Swedish metallers MEAN STREAK, founded by bassist Peter Andersson in 2008, stand for traditional, classic heavy metal that, according to the biography on the band's website , comes “straight from the heart”, which is something that generally goes down extremely well, not just over here in Europe but also in Japan. It is therefore hardly surprising that the Swedes' 2009 debut was met with a lot of interest, received good reviews in some of the leading magazines and got a fair amount of airplay, including on Bruce Dickinson's Rock Show on BBC 6. Now, eight years later, MEAN STREAK's fourth studio album called Blind Faith will be on the shelves in Europe on June 2, in Japan on May 31 and in the USA on June 16. The ingredients of MEAN STREAK's latest opus are exactly what you expect from a band dedicated to “classic metal”: driving up-tempo beats, neck-breaking mid-tempo grooves, virtuoso guitar shredding, long drawn-out epic melodies and soaring vocals.
Blind Faith was cursed at its very inception by being billed as a supergroup. This was truly a pity, because for all the classic beauty of its only recording, Blind Faith was a band that never had a legitimate opportunity to come together as a performing ensemble. Hyped to the hilt and rushed into a massive, chaotic tour, the band fell apart after its final American concerts when Eric Clapton packed it in to join Delaney & Bonnie's band. Despite the hurried and mysterious nature of the recording of the album Blind Faith, it produced two classic hits "Can't Find My Way Home" and "Presence of the Lord".
Colin Vearncombe will forever be preserved in pop aspic as the maker of 1987’s melancholy worldwide hit Wonderful Life – No 1 in Austria! – but he hasn’t stopped working, despite his not having breached the top 40 for 27 years. Blind Faith, his seventh album under the Black flag, is a marvellous little thing – a less temperamental, less self-regarding cousin to Scott Walker’s first four solo records. Like them, it’s steeped in European balladry, and filled with delicious arrangements – the swooping strings and jazzy shuffles of Womanly Panther are a delight. Vearncombe’s slightly frayed baritone is a perfect match to the music, steering it clear of pomposity, filling it with humanity, even when the regrets well up – “I am not the man you want me to be,” he sings on Not the Man, “Here comes the talking / Slamming doors you then have to throw open.” Pop stardom is a long way in the past for Vearncombe, but Blind Faith is an album by a man very much in control of his gifts.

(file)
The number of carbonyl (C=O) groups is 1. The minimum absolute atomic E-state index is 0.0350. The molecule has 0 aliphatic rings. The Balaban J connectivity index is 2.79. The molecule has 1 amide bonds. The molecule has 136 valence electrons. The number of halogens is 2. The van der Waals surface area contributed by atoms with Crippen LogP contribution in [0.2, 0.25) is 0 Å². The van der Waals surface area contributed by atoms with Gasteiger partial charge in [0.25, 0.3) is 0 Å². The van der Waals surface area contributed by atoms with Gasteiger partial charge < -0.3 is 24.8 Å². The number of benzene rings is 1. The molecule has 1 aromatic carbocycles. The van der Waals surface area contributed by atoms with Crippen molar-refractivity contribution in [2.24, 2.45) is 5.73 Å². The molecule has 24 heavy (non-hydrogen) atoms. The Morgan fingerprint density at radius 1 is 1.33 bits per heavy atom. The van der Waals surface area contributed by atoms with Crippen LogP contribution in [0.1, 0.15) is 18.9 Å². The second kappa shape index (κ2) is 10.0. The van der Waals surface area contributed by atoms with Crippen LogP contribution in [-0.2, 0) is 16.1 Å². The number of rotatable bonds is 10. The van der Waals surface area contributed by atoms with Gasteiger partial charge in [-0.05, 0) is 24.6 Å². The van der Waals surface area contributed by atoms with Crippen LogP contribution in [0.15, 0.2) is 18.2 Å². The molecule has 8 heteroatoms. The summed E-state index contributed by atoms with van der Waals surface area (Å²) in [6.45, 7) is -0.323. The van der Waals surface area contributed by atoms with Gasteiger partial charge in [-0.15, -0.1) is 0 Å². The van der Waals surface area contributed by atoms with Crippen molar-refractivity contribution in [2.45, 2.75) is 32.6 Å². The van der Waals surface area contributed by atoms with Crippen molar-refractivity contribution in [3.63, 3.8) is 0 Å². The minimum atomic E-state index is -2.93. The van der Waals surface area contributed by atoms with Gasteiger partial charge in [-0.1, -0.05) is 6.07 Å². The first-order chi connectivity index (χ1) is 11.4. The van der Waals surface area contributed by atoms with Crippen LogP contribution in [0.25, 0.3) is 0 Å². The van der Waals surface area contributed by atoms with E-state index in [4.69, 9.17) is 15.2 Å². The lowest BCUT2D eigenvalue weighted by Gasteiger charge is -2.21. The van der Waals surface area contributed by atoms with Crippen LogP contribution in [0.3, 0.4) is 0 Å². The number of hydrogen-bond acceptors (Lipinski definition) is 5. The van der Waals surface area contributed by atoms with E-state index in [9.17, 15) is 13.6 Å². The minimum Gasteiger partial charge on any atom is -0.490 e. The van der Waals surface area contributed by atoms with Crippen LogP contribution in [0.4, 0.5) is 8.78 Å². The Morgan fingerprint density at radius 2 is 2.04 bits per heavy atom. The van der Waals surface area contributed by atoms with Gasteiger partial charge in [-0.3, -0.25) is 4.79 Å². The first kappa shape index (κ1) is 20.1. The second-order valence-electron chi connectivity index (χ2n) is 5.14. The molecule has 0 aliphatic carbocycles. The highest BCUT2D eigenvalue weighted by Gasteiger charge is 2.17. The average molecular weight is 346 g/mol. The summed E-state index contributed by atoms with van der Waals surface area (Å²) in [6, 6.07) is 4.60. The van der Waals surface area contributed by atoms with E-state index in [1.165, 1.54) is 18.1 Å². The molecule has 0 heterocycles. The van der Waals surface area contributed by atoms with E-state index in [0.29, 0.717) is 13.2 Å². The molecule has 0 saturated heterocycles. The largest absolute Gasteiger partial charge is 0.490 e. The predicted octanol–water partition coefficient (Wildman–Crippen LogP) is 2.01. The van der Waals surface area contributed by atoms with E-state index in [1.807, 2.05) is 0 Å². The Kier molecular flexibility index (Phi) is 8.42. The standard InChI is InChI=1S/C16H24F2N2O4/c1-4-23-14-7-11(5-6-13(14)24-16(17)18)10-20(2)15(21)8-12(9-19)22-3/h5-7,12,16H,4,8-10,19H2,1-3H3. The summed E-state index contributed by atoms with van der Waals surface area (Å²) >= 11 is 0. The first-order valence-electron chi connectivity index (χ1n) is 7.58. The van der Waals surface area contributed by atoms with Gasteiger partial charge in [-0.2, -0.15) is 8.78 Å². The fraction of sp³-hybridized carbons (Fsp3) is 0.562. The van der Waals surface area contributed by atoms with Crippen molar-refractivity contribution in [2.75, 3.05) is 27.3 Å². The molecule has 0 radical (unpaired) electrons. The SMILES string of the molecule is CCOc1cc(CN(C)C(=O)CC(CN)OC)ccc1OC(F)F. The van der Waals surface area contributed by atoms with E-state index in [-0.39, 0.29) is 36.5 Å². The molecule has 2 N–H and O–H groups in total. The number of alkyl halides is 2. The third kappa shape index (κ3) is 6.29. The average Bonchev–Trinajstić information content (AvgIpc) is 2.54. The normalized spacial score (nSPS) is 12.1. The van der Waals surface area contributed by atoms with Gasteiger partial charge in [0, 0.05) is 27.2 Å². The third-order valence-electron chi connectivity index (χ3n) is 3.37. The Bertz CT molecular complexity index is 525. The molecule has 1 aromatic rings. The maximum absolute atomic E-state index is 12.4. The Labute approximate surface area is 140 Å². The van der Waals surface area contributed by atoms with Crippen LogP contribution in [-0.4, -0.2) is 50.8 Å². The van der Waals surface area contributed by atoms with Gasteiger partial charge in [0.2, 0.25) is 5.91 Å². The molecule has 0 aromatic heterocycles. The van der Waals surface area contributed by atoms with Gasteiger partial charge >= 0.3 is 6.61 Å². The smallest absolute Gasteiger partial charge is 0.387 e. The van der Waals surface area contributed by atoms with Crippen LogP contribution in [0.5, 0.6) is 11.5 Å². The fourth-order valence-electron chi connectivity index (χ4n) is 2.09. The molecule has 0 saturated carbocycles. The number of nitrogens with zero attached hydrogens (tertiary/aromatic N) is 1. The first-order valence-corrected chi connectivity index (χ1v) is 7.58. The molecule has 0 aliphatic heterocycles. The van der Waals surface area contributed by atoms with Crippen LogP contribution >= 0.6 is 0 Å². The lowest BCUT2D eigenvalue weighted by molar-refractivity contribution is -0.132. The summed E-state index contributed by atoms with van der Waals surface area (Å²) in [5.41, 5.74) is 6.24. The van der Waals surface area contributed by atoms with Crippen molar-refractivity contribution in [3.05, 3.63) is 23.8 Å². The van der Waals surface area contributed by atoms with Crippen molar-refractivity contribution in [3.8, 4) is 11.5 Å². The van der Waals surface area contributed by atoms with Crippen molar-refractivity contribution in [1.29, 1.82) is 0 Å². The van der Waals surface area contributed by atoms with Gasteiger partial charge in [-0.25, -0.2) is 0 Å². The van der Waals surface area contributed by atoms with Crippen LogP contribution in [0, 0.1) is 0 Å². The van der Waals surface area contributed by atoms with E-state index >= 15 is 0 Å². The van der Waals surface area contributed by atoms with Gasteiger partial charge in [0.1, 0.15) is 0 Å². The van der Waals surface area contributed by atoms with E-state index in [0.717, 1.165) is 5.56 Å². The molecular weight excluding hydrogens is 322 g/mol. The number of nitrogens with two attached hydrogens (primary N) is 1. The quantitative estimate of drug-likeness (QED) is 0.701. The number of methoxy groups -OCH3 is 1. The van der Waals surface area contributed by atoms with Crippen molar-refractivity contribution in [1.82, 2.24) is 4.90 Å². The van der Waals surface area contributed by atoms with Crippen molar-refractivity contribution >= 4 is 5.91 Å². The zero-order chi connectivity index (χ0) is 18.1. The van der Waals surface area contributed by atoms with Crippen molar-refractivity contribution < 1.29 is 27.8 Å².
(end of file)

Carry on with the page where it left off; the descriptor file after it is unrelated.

Now, I leave the original UK edition. You can initiate a discussion of which one is best version (the first thing that stands out is the clarity, colour and sharpness of the picture on the cover).
An experiment, I posted the MOV edition, now I post this reissue of 1986 to end with the original UK edition.
My idea is to compare these pressings with the same gear and determine the differences in sound (if any).
I was apprehensive about buying the Music On Vinyl edition but after listening to it, I have been amazed at the great sound it has. It has great separation & texture of the instruments. Listen to "Sea Of Joy". The bass is strong and robust. The nylon-strings guitar sounds wonderful. Listen to "Can't Find My Way Home".
Blind Faith is the self-titled album by the English supergroup Blind Faith, released in 1969 on Polydor Records in the United Kingdom and Europe and on Atlantic Records in the United States. It topped the album charts in the UK and Canada as well as the Billboard 200, even peaking at #40 on the Billboard Soul Albums chart, an impressive feat for an English rock quartet. It has been certified platinum by the RIAA. In addition, Rolling Stone published three reviews of the album in their 6 September 1969 issue, which were written by Ed Leimbacher, Lester Bangs, and John Morthland.